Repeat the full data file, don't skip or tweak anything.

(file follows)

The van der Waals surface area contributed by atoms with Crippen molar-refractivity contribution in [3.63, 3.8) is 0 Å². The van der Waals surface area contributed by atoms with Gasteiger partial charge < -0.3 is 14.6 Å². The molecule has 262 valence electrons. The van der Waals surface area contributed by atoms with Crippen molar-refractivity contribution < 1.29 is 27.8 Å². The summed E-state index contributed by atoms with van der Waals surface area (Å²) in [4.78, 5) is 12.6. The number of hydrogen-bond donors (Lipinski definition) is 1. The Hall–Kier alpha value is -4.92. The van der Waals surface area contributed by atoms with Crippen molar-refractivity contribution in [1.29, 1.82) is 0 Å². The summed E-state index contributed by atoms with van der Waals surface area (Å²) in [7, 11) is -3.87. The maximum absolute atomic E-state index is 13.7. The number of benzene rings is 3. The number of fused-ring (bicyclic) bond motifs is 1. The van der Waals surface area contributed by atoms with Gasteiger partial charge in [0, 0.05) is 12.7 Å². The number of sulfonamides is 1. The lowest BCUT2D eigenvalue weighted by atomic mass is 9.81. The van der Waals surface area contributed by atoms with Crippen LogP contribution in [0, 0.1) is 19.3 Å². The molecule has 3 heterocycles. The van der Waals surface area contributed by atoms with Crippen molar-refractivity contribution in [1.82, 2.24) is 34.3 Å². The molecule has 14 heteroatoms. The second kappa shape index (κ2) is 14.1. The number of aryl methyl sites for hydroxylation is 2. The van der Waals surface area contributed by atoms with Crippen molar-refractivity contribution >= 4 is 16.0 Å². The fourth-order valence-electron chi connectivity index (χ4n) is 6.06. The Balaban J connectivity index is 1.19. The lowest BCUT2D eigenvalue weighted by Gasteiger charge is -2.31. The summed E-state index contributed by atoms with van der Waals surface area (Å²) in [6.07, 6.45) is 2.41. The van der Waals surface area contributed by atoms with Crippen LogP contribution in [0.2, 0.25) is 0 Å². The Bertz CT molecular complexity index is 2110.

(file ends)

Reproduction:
The van der Waals surface area contributed by atoms with Crippen molar-refractivity contribution in [3.63, 3.8) is 0 Å². The van der Waals surface area contributed by atoms with Gasteiger partial charge < -0.3 is 14.6 Å². The molecule has 262 valence electrons. The van der Waals surface area contributed by atoms with Crippen molar-refractivity contribution < 1.29 is 27.8 Å². The summed E-state index contributed by atoms with van der Waals surface area (Å²) in [4.78, 5) is 12.6. The number of hydrogen-bond donors (Lipinski definition) is 1. The Hall–Kier alpha value is -4.92. The van der Waals surface area contributed by atoms with Crippen molar-refractivity contribution in [1.29, 1.82) is 0 Å². The summed E-state index contributed by atoms with van der Waals surface area (Å²) in [7, 11) is -3.87. The maximum absolute atomic E-state index is 13.7. The number of benzene rings is 3. The number of fused-ring (bicyclic) bond motifs is 1. The van der Waals surface area contributed by atoms with Gasteiger partial charge in [0, 0.05) is 12.7 Å². The number of sulfonamides is 1. The lowest BCUT2D eigenvalue weighted by atomic mass is 9.81. The van der Waals surface area contributed by atoms with Crippen LogP contribution in [0, 0.1) is 19.3 Å². The molecule has 3 heterocycles. The van der Waals surface area contributed by atoms with Crippen molar-refractivity contribution in [1.82, 2.24) is 34.3 Å². The molecule has 14 heteroatoms. The second kappa shape index (κ2) is 14.1. The number of aryl methyl sites for hydroxylation is 2. The van der Waals surface area contributed by atoms with Crippen molar-refractivity contribution >= 4 is 16.0 Å². The fourth-order valence-electron chi connectivity index (χ4n) is 6.06. The Balaban J connectivity index is 1.19. The lowest BCUT2D eigenvalue weighted by Gasteiger charge is -2.31. The summed E-state index contributed by atoms with van der Waals surface area (Å²) in [6.07, 6.45) is 2.41. The van der Waals surface area contributed by atoms with Crippen LogP contribution in [0.2, 0.25) is 0 Å². The Bertz CT molecular complexity index is 2110.